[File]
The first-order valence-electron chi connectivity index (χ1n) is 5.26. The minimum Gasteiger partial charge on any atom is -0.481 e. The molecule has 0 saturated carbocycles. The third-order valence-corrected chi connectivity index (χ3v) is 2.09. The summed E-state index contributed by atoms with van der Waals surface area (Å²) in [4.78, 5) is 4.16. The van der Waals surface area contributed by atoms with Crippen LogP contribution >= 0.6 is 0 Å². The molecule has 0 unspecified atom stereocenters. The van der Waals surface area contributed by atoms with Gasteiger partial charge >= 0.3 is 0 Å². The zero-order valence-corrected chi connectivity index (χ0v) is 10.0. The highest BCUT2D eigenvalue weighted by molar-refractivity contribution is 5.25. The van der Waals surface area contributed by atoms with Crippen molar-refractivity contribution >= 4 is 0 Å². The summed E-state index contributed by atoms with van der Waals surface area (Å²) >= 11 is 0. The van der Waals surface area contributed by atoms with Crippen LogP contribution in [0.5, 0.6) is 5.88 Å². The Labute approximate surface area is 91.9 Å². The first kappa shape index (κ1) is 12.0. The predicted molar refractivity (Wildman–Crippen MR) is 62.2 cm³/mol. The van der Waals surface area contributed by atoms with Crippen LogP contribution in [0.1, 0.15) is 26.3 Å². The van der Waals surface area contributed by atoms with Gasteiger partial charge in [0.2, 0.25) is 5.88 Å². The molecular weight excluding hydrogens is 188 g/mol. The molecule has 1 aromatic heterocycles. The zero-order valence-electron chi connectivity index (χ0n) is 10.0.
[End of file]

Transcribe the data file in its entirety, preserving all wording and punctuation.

The first-order valence-electron chi connectivity index (χ1n) is 5.26. The minimum Gasteiger partial charge on any atom is -0.481 e. The molecule has 0 saturated carbocycles. The third-order valence-corrected chi connectivity index (χ3v) is 2.09. The summed E-state index contributed by atoms with van der Waals surface area (Å²) in [4.78, 5) is 4.16. The van der Waals surface area contributed by atoms with Crippen LogP contribution >= 0.6 is 0 Å². The molecule has 0 unspecified atom stereocenters. The van der Waals surface area contributed by atoms with Gasteiger partial charge >= 0.3 is 0 Å². The zero-order valence-corrected chi connectivity index (χ0v) is 10.0. The highest BCUT2D eigenvalue weighted by molar-refractivity contribution is 5.25. The van der Waals surface area contributed by atoms with Crippen molar-refractivity contribution >= 4 is 0 Å². The summed E-state index contributed by atoms with van der Waals surface area (Å²) >= 11 is 0. The van der Waals surface area contributed by atoms with Crippen LogP contribution in [0.5, 0.6) is 5.88 Å². The Labute approximate surface area is 91.9 Å². The first kappa shape index (κ1) is 12.0. The predicted molar refractivity (Wildman–Crippen MR) is 62.2 cm³/mol. The van der Waals surface area contributed by atoms with Crippen LogP contribution in [0.1, 0.15) is 26.3 Å². The van der Waals surface area contributed by atoms with Gasteiger partial charge in [0.2, 0.25) is 5.88 Å². The molecular weight excluding hydrogens is 188 g/mol. The molecule has 1 aromatic heterocycles. The zero-order valence-electron chi connectivity index (χ0n) is 10.0.